At the Focal Point…| Volume 60, ISSUE 3, P429, September 2004

Glue ingestion

      An 18-year-old man was referred for EGD from another institution where he had been hospitalized for 5 days after an attempt at suicide by ingestion of a cup of glue. He complained of a foreign body sensation in the throat and odynophagia. Upper endoscopy revealed a light brown, long and flat, bar-like material that was fixed to the mucosa from the proximal to the distal esophagus (A); the material protruded into the stomach lumen (B). The foreign body was pushed into the stomach and then removed with a snare while protecting the esophageal mucosa with a funnel-shaped rubber cap. Examination of the esophageal mucosa revealed longitudinal ulcers (C). The extracted foreign body was fragmented into three sections and consisted of hardened glue. In the aggregate, it was 1 cm wide and 27 cm long (D). There was no complication as a result of the extraction, and the symptoms subsided. EGD 6 days later disclosed healing esophageal ulcers.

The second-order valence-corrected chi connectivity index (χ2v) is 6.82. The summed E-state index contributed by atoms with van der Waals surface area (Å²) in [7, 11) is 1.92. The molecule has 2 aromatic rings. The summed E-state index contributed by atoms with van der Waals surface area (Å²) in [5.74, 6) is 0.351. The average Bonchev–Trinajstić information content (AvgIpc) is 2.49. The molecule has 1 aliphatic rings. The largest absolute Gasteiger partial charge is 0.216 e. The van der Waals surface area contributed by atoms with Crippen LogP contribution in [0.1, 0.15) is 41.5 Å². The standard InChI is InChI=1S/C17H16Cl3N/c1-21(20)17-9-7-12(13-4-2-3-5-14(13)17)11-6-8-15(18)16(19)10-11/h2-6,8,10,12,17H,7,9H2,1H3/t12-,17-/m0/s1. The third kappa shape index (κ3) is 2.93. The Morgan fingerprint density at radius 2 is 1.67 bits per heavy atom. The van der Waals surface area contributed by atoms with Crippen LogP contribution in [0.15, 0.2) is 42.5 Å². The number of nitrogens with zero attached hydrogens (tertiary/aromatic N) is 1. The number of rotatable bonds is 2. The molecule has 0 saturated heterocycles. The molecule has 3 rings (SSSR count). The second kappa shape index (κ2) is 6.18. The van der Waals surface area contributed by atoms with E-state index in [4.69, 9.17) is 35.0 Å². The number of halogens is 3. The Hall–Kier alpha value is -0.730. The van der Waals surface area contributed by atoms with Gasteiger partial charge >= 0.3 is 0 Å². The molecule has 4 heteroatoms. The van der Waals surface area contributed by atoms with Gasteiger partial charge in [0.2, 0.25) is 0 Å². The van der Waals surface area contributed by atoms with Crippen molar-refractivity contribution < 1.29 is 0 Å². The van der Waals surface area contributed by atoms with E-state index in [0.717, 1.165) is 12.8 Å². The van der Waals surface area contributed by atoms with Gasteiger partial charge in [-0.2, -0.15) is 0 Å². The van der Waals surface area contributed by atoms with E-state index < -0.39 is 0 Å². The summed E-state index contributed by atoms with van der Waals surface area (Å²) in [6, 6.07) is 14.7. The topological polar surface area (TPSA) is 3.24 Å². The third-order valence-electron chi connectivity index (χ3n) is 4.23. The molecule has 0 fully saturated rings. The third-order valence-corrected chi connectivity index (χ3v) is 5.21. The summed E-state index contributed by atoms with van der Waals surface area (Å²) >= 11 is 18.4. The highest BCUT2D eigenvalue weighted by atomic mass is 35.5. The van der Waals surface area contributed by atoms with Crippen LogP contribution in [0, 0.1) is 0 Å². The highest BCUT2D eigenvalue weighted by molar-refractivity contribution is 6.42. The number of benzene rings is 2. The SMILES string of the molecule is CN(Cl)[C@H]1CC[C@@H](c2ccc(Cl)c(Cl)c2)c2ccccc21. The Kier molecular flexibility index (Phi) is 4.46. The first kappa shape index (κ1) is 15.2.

Figure thumbnail gr1a
      Figure thumbnail gr1b
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